Feb 10, 2018

Meet Dr Ashwini Chand, PhD

On this International Day of Women and Girls in Science, we’d like to introduce you to Dr Ashwini Chand, PhD.

What is your role at the ONJCRI?

I am a Group Leader in the Cancer and Inflammation Program, where the research focus is on studying the role of inflammation and how that might be contributing to cancer development. The lab is interested in gastrointestinal cancer models, which I have worked on since I started in the lab three years ago. I also work on breast cancer models and our focus here is on advanced cancers and, in particular, metastasis.

What are the specific challenges that you have faced as a woman in science?

I think that the most recent one would be having children and trying to balance my family life as a mother and keep my career progressing.

What’s it like juggling motherhood with a presumably very busy career in science?

I’m time-poor and I find that everything runs to a tight schedule. If anything goes off-kilter, it becomes difficult, but science requires very long hours and if you have children, you can’t stay in the lab until 10pm, so I have to make sure that everything fits well. I guess that other challenges related to having kids would be a) having to take time off work when you have them initially and then b) not being able to go to all the international conferences that you may have otherwise gone to. Maybe it’s just the nature of being a mum. Your kids are, at least in their younger years, dependent on you, so I’d say that’s the biggest challenge facing a woman in science, in not being able to spend the time to promote your science in order to gain recognition for your work. Another challenge would be that there are inherent unconscious biases that occur in science and, I’m sure, in other workplaces as well. For example, there are studies that show that students, if asked to vote for a choice of professor, will tend to choose a male, so it’s sort of there, but I think that those inherent attitudes are going to change with time. They’re already beginning to change.

On that note, what positive changes have you seen for women in the industry since you started your career in science?

A lot. It’s just been great. I’ve been very lucky to have good mentors who’ve all been supportive through my biggest challenge, which has been motherhood, and I’ve had a very flexible workplace arrangement, which has been great.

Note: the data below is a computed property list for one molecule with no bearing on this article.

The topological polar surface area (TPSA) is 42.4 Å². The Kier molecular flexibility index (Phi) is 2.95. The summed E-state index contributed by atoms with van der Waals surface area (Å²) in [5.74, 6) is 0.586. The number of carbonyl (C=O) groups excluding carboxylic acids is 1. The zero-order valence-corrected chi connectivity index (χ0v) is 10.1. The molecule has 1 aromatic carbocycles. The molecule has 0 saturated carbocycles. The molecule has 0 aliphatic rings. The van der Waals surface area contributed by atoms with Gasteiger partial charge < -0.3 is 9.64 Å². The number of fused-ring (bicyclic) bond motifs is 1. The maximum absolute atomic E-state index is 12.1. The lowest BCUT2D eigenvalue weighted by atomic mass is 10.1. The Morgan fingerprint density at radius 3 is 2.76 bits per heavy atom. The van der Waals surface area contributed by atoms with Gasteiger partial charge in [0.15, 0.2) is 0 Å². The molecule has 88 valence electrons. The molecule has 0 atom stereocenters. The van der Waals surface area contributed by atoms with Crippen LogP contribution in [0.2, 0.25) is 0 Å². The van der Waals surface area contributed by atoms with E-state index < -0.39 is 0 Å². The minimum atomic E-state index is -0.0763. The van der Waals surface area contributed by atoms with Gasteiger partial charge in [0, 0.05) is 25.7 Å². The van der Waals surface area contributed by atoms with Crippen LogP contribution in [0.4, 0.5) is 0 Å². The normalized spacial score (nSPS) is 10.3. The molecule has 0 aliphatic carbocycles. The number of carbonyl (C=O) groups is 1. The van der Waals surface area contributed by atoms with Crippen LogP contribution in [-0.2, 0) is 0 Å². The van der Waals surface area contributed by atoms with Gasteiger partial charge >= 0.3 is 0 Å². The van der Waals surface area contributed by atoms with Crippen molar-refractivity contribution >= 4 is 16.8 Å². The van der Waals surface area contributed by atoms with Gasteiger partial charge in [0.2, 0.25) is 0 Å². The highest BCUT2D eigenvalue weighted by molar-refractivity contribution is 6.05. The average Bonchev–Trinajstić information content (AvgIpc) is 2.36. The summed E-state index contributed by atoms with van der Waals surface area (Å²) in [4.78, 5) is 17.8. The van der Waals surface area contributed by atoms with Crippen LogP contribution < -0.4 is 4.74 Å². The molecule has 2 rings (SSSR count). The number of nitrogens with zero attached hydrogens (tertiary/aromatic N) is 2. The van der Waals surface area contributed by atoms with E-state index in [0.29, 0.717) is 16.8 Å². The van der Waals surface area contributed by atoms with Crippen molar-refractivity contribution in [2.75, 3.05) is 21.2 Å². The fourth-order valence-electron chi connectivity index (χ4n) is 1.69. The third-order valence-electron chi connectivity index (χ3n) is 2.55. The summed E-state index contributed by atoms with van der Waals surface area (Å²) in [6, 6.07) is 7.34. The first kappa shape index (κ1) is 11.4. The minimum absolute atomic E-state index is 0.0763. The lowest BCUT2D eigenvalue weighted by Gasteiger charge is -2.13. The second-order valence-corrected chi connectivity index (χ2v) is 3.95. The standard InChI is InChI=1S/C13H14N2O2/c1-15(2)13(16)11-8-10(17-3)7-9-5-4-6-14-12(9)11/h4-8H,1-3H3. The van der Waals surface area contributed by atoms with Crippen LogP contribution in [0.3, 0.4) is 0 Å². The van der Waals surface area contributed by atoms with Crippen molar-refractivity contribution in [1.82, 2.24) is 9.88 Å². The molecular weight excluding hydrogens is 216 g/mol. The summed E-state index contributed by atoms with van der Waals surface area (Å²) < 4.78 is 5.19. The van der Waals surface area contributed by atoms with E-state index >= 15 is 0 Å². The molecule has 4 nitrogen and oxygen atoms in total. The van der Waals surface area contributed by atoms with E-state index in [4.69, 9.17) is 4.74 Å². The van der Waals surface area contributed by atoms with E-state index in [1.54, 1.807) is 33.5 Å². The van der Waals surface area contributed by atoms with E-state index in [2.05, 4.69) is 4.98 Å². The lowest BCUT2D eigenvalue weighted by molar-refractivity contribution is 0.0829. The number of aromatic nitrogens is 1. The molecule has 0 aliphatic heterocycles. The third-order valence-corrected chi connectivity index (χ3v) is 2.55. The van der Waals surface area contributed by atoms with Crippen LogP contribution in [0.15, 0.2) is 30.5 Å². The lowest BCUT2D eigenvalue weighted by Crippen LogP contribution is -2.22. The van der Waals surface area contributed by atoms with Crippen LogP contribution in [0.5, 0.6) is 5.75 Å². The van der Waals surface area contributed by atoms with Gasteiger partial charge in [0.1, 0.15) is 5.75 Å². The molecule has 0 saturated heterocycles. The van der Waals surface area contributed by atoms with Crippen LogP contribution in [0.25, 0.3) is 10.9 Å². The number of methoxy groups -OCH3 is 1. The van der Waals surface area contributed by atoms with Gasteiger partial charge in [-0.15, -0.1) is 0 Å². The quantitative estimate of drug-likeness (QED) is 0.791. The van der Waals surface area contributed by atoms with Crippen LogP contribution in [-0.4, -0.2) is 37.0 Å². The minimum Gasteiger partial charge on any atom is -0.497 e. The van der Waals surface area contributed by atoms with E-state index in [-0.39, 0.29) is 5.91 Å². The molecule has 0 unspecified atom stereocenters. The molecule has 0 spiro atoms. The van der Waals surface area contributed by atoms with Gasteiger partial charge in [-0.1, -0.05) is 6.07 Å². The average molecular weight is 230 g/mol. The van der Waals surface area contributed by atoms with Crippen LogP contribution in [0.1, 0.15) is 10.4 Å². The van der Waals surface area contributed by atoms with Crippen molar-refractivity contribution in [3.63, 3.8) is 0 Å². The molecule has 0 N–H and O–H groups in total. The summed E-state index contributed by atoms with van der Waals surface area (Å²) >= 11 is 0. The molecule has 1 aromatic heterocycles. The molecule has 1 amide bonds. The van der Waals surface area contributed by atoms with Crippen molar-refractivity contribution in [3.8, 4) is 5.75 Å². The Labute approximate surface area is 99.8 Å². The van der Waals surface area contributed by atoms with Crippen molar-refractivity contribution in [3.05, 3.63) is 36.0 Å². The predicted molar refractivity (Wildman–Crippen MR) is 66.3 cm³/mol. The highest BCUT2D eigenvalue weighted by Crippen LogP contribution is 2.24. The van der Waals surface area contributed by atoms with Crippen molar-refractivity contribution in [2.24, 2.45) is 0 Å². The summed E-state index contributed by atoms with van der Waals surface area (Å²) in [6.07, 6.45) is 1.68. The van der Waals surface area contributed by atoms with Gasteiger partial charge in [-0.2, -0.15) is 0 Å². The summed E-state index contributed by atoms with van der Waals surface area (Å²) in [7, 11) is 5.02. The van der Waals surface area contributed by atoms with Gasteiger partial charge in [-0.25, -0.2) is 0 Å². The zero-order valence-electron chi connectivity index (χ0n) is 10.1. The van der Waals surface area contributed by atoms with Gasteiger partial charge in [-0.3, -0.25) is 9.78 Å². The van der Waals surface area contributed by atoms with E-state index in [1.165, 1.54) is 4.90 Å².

What needs to be done to make it easier for women to have more opportunities in science?

There needs to be continuous development in supporting women who return to work after having children; providing more opportunities for leadership; and also recognising that women interact with and drive things in a different fashion to men. A lot of leadership qualities are defined from male leaders, so shifting that idea and stating that, for example, collaboration and discussion to arrive at a solution are also signs of leadership, is important. So too is acknowledging the different types of leader. This would make for the emergence of more female leaders, more role models.

Do you have any advice for young women thinking of starting a career in science?

Teachers should be really encouraging. It’s hard to say without being cheesy, but for girls, it’s really looking to be confident and never doubting yourself. Girls tend to doubt themselves much more than boys, so don’t doubt yourself and know that you can do anything you want. There are many good role models for girls these days.

Are your kids showing an interest in science yet?

One is! He just turned five and for his birthday he asked me for a microscope. I was like ‘what?!’

Did he get it?

Yes, he did, and he loves it! I give them more information about science than other people do, so they’re really into it, but science is all around and I think that the public these days is more aware of it. It influences their decision-making.

What are you working on right now?

My interest is in identifying what drugs are already being used in the clinics and then repurposing them as therapeutics for cancer. My work has identified a drug that was developed for the treatment of osteoporosis and we’ve shown that it’s actually beneficial in reducing tumour growth in the gastrointestinal cancer models that we have.

Will that treatment be utilised in cancer patients soon?

Yes. I want to use drugs that are already in use in patients so, while it’s approved and given to women with osteoporosis, which mainly occurs post-menopause, it hasn’t been used as an anti-cancer agent per say yet. Drug repurposing doesn’t mean that it’s just going to go into the clinic straight away either. You need to do a trial with cancer patients as well. So, I would say that it’s still an experimental therapeutic but it’s a step closer than, say, discovering a drug from the start.

How would this differ from the more traditional therapies that cancer patients receive?

We know that chemotherapy works and we know that, at least for breast cancer, endocrine therapies work as well. So, any new treatment is going to complement existing ones and anything that alleviates the current side-effects of treatments would ultimately be beneficial.

Read more about Ashwini's research here.